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Impact of GST on the E-Commerce B2B Marketplace
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Impact of GST on the E-Commerce B2B Marketplace

By: Admin In: E-commerce Last Updated: 2017-06-26

GST Impact on B2B Marketplace

With less than 10 days left for the Goods and Services Tax aka GST to be implemented in India, discussions have warmed up among the shrewd account and finance heads of the nation about its effect on nation’s economy. GST, one of the biggest reforms in the Indian taxation system, would roll out on 1st July 2017 and is expected to have a lasting impact on various sectors. One of the most crucial sectors to be talked about in terms of GST impact is the e-commerce sector.

Although India’s e-commerce market will expectedly touch a whopping $100 billion benchmark by the end of 2020, it still remains to be the most vulnerable to multiple tax issues. By standardizing and simplifying the tax structure through the GST tax reform, it is expected that the market would become more transparent. The B2B e-commerce portals would become regularized in their taxation and its ultimate benefit would be on the common masses. However, before we make any strong conclusion, let’s have a look at other impacts that GST is expected to have on the e-commerce marketplace.

Impact of GST on E-Commerce

  • Standard Tax Rate For Each Product
    GST, with its uniform tax slabs for various products, would bring standardization in the price of all the products sold in the online marketplace. Presently, different VAT rates are being imposed on certain goods in different states. E-commerce retailers, merchants and used to take undue advantage of tax arbitrage by entering into exclusive tie-ups. Post the implementation of GST, this would become impossible and ultimately, no extra cost would be added to products. This would lead to a standard rate of each product by each and every online seller in the business to business e-commerce scenario.

  • No More Tax Cascading
    In the present scenario, tax cascading is one of the biggest problems faced by the online marketplace. With the standard Goods and Services Tax being implemented from 1st of July, this problem of tax cascading would be completely removed. Post GST, the cross-utilization of credits would be allowed which would facilitate the supply chains with seamless credit. As the tax set-offs, available for production value chains, would now be brought into both the goods and services, it would result in the tax cascading being reduced to zero. The overall cost of supplies would be brought down and the customers would be benefitted from this.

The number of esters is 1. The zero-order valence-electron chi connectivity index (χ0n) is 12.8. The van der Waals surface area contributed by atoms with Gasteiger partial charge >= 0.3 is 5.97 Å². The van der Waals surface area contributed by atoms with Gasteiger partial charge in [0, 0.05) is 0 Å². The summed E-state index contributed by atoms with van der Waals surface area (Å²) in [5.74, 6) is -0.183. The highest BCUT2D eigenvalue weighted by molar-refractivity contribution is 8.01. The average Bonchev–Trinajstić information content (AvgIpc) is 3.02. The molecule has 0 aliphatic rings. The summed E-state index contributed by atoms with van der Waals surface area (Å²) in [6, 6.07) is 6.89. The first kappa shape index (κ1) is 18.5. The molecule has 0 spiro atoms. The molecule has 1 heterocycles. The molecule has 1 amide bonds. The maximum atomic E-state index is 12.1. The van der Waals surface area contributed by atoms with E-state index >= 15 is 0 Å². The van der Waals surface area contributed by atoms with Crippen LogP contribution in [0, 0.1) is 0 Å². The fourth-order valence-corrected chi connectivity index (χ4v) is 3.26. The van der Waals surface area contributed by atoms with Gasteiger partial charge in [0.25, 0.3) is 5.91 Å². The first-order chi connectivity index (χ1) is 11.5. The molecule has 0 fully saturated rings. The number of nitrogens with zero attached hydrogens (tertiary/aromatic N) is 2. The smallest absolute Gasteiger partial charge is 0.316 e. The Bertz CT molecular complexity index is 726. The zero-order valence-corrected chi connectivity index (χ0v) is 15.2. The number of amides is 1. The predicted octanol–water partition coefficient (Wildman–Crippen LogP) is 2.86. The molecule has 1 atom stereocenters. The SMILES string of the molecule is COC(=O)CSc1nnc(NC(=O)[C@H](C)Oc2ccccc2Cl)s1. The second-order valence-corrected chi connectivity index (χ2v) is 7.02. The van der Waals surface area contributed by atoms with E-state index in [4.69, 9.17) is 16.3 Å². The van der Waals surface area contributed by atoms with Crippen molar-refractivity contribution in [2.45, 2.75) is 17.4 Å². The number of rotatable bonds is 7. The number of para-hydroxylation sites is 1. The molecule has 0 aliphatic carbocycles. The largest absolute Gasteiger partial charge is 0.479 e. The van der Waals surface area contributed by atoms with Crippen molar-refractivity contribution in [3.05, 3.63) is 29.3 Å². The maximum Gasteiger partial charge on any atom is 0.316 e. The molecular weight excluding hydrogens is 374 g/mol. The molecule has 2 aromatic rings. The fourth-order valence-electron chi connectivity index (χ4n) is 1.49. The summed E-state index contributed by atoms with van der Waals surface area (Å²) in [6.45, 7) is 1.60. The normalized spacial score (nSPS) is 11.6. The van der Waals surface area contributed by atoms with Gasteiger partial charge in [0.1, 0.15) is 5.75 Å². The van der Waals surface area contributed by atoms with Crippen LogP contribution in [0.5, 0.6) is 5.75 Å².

• Mandatory Registration for All
    As there is no threshold limit kept for the online marketers under GST, it would become mandatory for all the businesses to register under this new tax rule. Irrespective of the turnover made by the business, each business carrying out an e-commerce activity would have to become registered under GST or they would be weeded out. As all the online sellers would now be registered, there would be standardization in the taxes charged by all the e-sellers. Therefore, the product pricing would now become uniform post GST implementation.

  • Tax Collection at Source
    Tax Collection at Source aka TCS means that the B2B e-commerce platform operators would have to deduct a 2% tax per every transaction from the sellers’ payment and this amount would be deposited with the government. Only the online retailers would be included in the TCS system under GST and all the offline retailers would be excluded from this regime. This would result in a more filtered selection of B2B e-commerce platforms by the retailers and even the withdrawal of a number of smaller firms from the online business portals as it would not bring the envisaged benefits.

  • Issue of Return Matching
    All the monthly supply details and the amount collected from these supplies along with the statement by the operator would be matched with the corresponding supplier’s details regarding the outward supplies that he has filed. If there is any discrepancy which stays unresolved between the supplier and the operator, the supplier would be liable to pay the needful tax along with the calculated interest. This would make the transactions transparent and the details about supplies clearer.

The much-awaited Goods and Services Tax would become fully functional on 1st July 2017 and would hopefully be a boon for all the e-commerce trading platforms. Till then, let’s cross our fingers and wait for the GST era to mark its beginning.

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